CHAMPAIGN, Ill. A new study of the sense of smell lends support to a controversial theory of olfaction: Our noses can distinguish both the shape and the vibrational characteristics of odorant molecules.
The study, in the journal Physical Chemistry Chemical Physics, demonstrates the feasibility of the theory first proposed decades ago that the vibration of an odorant molecule's chemical bonds the wagging, stretching and rocking of the links between atoms contributes to our ability to distinguish one smelly thing from another.
"The theory goes that when the right odorant binds to its receptor, the odorant's molecular vibration allows electrons to transfer from one part of the receptor to another," said University of Illinois physics and Beckman Institute professor Klaus Schulten, who conducted the analysis with postdoctoral researcher Ilia Solov'yov and graduate student Po-Yao Chang. "This electron transfer appears to fine-tune the signal the receptor receives."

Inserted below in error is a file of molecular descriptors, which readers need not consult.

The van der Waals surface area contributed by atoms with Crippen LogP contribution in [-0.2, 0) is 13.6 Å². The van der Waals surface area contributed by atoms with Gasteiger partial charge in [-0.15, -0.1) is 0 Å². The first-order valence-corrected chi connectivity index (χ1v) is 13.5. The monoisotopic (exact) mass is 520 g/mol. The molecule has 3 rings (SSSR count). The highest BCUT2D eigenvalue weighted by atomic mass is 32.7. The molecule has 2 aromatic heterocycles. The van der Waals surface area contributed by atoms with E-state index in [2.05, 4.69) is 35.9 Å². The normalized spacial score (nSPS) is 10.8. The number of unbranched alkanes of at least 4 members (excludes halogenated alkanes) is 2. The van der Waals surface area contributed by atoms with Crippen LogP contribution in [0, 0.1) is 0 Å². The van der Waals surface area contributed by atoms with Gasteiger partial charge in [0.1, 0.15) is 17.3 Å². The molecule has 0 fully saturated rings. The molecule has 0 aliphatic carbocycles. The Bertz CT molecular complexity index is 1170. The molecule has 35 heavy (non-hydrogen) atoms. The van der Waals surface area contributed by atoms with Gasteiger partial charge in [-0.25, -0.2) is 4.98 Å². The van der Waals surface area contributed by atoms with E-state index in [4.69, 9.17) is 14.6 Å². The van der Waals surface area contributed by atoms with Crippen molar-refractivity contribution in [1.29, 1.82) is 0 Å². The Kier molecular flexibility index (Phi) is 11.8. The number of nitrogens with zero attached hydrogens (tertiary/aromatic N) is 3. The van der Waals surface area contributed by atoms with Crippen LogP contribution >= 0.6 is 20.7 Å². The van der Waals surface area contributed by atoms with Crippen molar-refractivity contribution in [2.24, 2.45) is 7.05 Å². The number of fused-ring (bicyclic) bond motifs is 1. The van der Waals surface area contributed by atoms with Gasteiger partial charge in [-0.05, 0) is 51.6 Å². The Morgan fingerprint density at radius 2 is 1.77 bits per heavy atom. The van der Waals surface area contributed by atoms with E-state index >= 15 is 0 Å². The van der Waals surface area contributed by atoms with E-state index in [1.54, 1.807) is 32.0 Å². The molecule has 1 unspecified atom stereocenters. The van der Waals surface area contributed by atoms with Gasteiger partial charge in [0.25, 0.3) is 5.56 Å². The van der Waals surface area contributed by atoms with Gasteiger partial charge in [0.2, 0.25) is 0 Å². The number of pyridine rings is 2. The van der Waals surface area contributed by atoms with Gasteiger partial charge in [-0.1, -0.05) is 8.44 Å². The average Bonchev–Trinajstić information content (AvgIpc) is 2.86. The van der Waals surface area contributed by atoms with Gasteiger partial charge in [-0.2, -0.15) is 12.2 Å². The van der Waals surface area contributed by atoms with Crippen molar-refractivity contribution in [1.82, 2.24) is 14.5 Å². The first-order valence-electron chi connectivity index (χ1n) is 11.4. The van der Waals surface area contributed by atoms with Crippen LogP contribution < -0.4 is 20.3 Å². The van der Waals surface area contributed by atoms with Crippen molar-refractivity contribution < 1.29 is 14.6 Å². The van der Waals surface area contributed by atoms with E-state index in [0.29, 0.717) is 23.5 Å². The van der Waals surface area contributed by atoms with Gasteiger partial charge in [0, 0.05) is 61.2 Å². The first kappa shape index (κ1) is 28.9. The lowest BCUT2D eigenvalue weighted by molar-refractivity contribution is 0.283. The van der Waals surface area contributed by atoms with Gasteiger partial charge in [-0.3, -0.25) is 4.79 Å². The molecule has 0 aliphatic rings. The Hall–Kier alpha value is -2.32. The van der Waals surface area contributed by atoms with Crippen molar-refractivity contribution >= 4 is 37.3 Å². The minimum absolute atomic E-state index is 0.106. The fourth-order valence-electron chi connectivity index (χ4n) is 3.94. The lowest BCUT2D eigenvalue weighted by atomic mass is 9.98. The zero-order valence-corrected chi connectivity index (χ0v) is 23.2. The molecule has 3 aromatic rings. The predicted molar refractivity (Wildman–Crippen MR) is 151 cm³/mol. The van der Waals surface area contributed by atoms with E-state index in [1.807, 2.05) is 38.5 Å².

Many who study olfaction maintain that odorant receptors recognize only an odorant's shape and surface characteristics. They dismiss the idea that molecular vibration has anything to do with it, Schulten said. Likewise, some proponents of the vibrational theory think that molecular vibration only, and not shape, guides the sense of smell. Schulten and his colleagues belong to a "third camp" that sees evidence for both, he said.
The vibrational theory of olfaction is supported by studies showing that insects, humans and other animals can tell the differenc
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University of Illinois at Urbana-Champaign